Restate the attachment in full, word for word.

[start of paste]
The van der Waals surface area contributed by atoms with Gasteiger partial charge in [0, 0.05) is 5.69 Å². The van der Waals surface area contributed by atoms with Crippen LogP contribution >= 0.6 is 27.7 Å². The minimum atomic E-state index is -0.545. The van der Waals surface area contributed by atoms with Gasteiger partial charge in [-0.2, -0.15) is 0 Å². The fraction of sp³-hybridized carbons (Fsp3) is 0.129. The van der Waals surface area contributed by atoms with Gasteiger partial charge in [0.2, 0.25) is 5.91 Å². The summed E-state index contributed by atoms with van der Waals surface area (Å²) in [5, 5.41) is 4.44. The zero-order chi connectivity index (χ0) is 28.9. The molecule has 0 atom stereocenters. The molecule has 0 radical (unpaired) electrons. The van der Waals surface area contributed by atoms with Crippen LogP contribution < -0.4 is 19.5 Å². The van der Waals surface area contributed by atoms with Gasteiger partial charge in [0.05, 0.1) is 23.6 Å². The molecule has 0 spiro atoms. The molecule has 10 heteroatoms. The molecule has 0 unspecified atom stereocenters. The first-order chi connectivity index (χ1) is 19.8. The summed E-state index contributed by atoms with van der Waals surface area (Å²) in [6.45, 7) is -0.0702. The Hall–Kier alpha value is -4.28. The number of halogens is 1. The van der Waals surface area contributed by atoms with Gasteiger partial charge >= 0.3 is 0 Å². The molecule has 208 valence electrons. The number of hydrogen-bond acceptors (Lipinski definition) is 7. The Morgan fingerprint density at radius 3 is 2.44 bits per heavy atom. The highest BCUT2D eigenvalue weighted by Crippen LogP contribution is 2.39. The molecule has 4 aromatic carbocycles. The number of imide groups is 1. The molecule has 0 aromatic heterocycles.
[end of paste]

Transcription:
The van der Waals surface area contributed by atoms with Gasteiger partial charge in [0, 0.05) is 5.69 Å². The van der Waals surface area contributed by atoms with Crippen LogP contribution >= 0.6 is 27.7 Å². The minimum atomic E-state index is -0.545. The van der Waals surface area contributed by atoms with Gasteiger partial charge in [-0.2, -0.15) is 0 Å². The fraction of sp³-hybridized carbons (Fsp3) is 0.129. The van der Waals surface area contributed by atoms with Gasteiger partial charge in [0.2, 0.25) is 5.91 Å². The summed E-state index contributed by atoms with van der Waals surface area (Å²) in [5, 5.41) is 4.44. The zero-order chi connectivity index (χ0) is 28.9. The molecule has 0 atom stereocenters. The molecule has 0 radical (unpaired) electrons. The van der Waals surface area contributed by atoms with Crippen LogP contribution < -0.4 is 19.5 Å². The van der Waals surface area contributed by atoms with Gasteiger partial charge in [0.05, 0.1) is 23.6 Å². The molecule has 0 spiro atoms. The molecule has 10 heteroatoms. The molecule has 0 unspecified atom stereocenters. The first-order chi connectivity index (χ1) is 19.8. The summed E-state index contributed by atoms with van der Waals surface area (Å²) in [6.45, 7) is -0.0702. The Hall–Kier alpha value is -4.28. The number of halogens is 1. The van der Waals surface area contributed by atoms with Gasteiger partial charge >= 0.3 is 0 Å². The molecule has 208 valence electrons. The number of hydrogen-bond acceptors (Lipinski definition) is 7. The Morgan fingerprint density at radius 3 is 2.44 bits per heavy atom. The highest BCUT2D eigenvalue weighted by Crippen LogP contribution is 2.39. The molecule has 4 aromatic carbocycles. The number of imide groups is 1. The molecule has 0 aromatic heterocycles.